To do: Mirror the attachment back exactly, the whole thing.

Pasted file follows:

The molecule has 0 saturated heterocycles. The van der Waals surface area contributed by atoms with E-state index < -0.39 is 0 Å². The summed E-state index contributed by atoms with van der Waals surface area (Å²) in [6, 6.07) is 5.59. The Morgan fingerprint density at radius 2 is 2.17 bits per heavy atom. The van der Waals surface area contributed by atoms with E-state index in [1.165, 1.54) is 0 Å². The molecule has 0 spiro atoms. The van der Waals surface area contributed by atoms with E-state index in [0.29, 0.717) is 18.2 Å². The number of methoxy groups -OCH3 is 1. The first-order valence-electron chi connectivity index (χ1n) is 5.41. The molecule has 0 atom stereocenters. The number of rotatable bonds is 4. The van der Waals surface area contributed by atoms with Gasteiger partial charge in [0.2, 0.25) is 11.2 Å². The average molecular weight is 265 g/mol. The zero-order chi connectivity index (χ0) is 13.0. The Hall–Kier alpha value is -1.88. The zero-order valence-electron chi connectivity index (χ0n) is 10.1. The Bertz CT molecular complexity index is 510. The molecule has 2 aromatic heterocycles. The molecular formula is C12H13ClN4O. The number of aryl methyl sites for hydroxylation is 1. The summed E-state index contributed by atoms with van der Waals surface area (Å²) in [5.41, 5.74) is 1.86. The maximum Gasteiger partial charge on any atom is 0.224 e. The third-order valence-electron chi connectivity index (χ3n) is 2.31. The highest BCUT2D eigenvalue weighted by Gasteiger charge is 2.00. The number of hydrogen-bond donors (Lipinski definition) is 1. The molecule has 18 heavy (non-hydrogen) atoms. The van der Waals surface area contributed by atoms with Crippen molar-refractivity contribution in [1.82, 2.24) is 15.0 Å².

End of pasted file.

The molecule has 0 saturated heterocycles. The van der Waals surface area contributed by atoms with E-state index < -0.39 is 0 Å². The summed E-state index contributed by atoms with van der Waals surface area (Å²) in [6, 6.07) is 5.59. The Morgan fingerprint density at radius 2 is 2.17 bits per heavy atom. The van der Waals surface area contributed by atoms with E-state index in [1.165, 1.54) is 0 Å². The molecule has 0 spiro atoms. The van der Waals surface area contributed by atoms with E-state index in [0.29, 0.717) is 18.2 Å². The number of methoxy groups -OCH3 is 1. The first-order valence-electron chi connectivity index (χ1n) is 5.41. The molecule has 0 atom stereocenters. The number of rotatable bonds is 4. The van der Waals surface area contributed by atoms with Gasteiger partial charge in [0.2, 0.25) is 11.2 Å². The average molecular weight is 265 g/mol. The zero-order chi connectivity index (χ0) is 13.0. The Hall–Kier alpha value is -1.88. The zero-order valence-electron chi connectivity index (χ0n) is 10.1. The Bertz CT molecular complexity index is 510. The molecule has 2 aromatic heterocycles. The molecular formula is C12H13ClN4O. The number of aryl methyl sites for hydroxylation is 1. The summed E-state index contributed by atoms with van der Waals surface area (Å²) in [5.41, 5.74) is 1.86. The maximum Gasteiger partial charge on any atom is 0.224 e. The third-order valence-electron chi connectivity index (χ3n) is 2.31. The highest BCUT2D eigenvalue weighted by Gasteiger charge is 2.00. The number of hydrogen-bond donors (Lipinski definition) is 1. The molecule has 18 heavy (non-hydrogen) atoms. The van der Waals surface area contributed by atoms with Crippen molar-refractivity contribution in [1.82, 2.24) is 15.0 Å².